A meteorite exploded over south Georgia during the overnight hours of September 26, 2022, spraying fragments across the small town of Junction City, Georgia, and Tellus Science Museum has already acquired a piece of the space rock.
At 12:04 am EDT that morning, the meteorite burst into a bright fireball that lit up the sky over Talbot County. The meteor was captured flying across the sky by a camera operated by planetary astronomer Dr. Ed Albin. After analyzing radar data and watching the captured video, Dr. Albin and fellow meteorite hunters Pat Branch and Carl Dietrich determined the location of the fall.
Being the first to arrive on the scene, the three saw a small impact crater on a road and scoured the area to find any fragments of the fallen meteorite. After intense searching, the three hunters were all able to collect pieces of the meteorite. The second largest, a 219-gram specimen found by Dietrich, was acquired by Tellus. “I got lucky,” said Dietrich, who wanted the meteorite to be displayed in a Georgia museum.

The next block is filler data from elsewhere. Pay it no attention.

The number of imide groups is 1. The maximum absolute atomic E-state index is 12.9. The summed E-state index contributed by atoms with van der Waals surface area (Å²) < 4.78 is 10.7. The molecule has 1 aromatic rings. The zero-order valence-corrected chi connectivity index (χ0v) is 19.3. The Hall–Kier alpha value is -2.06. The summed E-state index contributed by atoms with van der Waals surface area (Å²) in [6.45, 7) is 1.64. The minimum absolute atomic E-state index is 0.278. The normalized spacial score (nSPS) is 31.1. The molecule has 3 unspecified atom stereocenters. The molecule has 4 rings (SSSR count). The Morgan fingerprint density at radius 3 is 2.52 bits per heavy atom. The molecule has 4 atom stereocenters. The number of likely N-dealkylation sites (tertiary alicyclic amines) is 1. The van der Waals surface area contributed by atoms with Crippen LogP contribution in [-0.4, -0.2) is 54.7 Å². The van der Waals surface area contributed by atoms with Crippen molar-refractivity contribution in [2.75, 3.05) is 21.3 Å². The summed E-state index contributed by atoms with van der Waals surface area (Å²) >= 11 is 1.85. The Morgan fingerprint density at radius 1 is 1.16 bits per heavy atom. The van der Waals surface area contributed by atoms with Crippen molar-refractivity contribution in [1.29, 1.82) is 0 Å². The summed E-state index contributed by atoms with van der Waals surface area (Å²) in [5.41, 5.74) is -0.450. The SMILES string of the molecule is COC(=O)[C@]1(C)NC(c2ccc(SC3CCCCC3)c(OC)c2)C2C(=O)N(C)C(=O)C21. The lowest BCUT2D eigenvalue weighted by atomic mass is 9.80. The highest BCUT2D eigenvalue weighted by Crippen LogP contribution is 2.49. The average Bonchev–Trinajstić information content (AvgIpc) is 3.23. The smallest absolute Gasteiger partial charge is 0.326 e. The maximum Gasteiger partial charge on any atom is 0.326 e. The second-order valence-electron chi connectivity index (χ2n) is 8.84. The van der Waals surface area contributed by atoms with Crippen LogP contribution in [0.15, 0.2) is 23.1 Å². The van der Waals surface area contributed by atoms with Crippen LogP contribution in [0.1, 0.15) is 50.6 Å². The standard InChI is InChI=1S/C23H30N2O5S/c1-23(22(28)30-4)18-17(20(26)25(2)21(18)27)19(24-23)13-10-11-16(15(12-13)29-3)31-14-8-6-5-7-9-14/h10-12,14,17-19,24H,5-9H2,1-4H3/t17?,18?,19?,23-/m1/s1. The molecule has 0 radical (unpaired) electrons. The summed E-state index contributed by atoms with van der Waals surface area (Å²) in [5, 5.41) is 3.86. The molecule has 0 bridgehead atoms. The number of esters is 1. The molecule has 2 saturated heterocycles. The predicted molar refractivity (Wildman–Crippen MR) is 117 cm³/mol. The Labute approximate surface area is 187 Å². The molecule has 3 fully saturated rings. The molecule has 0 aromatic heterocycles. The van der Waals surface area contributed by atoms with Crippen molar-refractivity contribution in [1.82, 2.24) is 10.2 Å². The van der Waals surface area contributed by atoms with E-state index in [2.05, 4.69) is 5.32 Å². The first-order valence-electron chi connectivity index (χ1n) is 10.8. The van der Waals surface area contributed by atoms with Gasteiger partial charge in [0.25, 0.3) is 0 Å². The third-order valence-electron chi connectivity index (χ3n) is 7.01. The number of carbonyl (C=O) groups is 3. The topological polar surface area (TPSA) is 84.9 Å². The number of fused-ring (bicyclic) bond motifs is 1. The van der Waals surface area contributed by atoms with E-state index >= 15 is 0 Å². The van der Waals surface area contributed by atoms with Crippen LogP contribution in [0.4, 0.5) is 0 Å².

“This is very exciting, because finding a meteorite soon after it falls is a very rare occasion, and it fell here in Georgia,” said Tellus Executive Director Jose Santamaria. “And to think—this rock was in space a little over three weeks ago.” The meteorite has been tentatively identified as a chondrite, commonly known as a stony meteorite. Further classification is under way.
“I am thrilled that Tellus Science Museum is able to further preserve Georgia’s meteoritic heritage with the acquisition of this specimen,” says Tellus Curator Ryan Roney.
Since the finding of the original fragments, Albin has returned to the site numerous times and has been greeted by many meteorite hunters from across the nation. So far there has been about a dozen fragments found.
“I’m sure there are many pieces still to be found,” said Albin. “It was estimated that the meteor coming through our atmosphere was maybe the size of a washing machine or a small refrigerator.” Tentatively called the Junction City Meteorite, it marks the 27th Georgia meteorite, the 11th Georgia meteorite in Tellus Science Museum’s collection, and 6th witnessed fall in the state.
Provided by Tellus Science Museum.